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Wal-Mart MoneyCard Break-In Offers Lessons For New Payment Tactics

April 18th, 2012

That’s fine. But you’re talking about someone who trusted a local Wal-Mart with money and got ripped off by an overseas thief, and then found out that the company wants to make an example of her. Note that it’s not clear that this woman—in any way—did help her attacker, but the process does not seem like one to engender warm feelings.

(Note: When the media coverage happened, Green Dot was mentioned as an afterthought. The headlines spoke of a Wal-Mart customer getting ripped off after she entrusted Wal-Mart with her money. You can outsource the processing, but you can never outsource the blame.)

This situation gets worse. On the Wal-Mart site, there’s an FAQ to help convince customers to use and to trust the Walmart MoneyCard. Remember, this wording is aimed at prospective customers who may be nervous about trying a new payment product. When the Wal-Mart FAQ asked, “What if someone steals my Card or uses it without my permission?” here’s what the site told prospects: “You should treat your Card as if it were cash. Guard the account number the same way you would cash or any credit card. Do not share your Card number with anyone. If you lose your Card or believe it to be stolen, please click here to report it lost/stolen. We will cancel your old Card, transfer the remaining balance to a new Card and then mail it out to you at the address on file. Fees may apply.”

Let’s look at that last part again: If there’s a theft that is not your fault, Mr. Customer, “we will cancel your old Card, transfer the remaining balance to a new Card and then mail it out to you at the address on file. Fees may apply.” Note how it skips over mention of the funds that were stolen. It seems to just write that part off, focusing only on transferring whatever breadcrumbs the thieves left behind.

And for good measure, it adds “Fees may apply.” For the victim. A victim, because your retail system—or your card processor’s system—was breached. Want to bet that neither the person who wrote that section nor whoever approved it was on commission?

Turns out that the “Fees may apply” language references a charge for overnight delivery of the card. Two thoughts. First, why bring that up? If you want to send it through regular mail, do that. If the customer asks for it to be accelerated, that’s when you can bring up any additional charges.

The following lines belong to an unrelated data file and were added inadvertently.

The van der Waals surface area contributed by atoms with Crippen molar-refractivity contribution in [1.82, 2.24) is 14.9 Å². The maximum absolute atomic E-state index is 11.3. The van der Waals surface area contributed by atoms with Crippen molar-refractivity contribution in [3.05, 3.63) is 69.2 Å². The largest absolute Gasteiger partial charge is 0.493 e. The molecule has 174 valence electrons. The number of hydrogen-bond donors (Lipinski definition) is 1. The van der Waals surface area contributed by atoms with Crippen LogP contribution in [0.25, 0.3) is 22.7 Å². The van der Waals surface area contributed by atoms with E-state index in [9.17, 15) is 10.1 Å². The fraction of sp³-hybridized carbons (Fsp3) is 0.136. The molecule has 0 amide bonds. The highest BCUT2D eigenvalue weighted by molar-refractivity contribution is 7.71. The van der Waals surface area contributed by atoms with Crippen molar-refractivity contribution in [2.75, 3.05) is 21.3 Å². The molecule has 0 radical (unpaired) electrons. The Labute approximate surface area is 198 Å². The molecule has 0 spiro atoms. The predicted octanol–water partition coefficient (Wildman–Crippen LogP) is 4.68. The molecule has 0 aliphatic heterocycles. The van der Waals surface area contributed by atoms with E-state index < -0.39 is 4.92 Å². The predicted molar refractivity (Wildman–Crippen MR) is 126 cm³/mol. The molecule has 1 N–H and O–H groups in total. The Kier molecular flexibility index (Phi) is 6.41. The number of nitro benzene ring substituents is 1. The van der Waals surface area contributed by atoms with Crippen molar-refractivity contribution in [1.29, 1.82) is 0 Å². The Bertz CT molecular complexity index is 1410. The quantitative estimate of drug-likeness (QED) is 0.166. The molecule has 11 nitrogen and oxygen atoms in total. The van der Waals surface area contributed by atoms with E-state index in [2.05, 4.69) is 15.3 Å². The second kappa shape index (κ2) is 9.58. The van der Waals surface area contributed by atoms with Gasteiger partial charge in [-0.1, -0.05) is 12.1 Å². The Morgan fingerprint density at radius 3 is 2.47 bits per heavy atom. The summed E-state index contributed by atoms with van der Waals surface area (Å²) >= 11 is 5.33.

Second thought, though. Wal-Mart will waive shipping charges on regular online merchandise but not for a victim of its side’s security hole?

To be clear, it appears that everything ultimately happened according to proper procedure. The customer eventually did get her money back. And Green Dot now says the FAQ on Wal-Mart’s site will be changed.

But as chains explore a wide range of different payment options, it might be a smart idea to also explore new customer-service processes to go with those new payment vehicles. It’s not enough that the new payment mechanisms work. Your shoppers have to be comfortable with them.


One Comment | Read Wal-Mart MoneyCard Break-In Offers Lessons For New Payment Tactics

  1. ed Says:

    Whoa, this is major and have widespread implications not only to GreenDot and Wal-Mart but the whole Visa/Master prepaid card industry.

    Sounds to me like hackers overseas are calling in these prepaid account phone banks with random prepaid credit card numbers (they likely don’t need to know the number) and can tell once it has been open. Once they can validate a prepaid card number was open, they can start spending in less than 30 minutes. The fast turnaround time indicates this may be an automated dialing script run on multiple computers worldwide.

    This has widespread security implications throughout the whole prepaid industry as many low-income people and expats are putting their cash into these prepaid cards for remittance purpose as well as spending.


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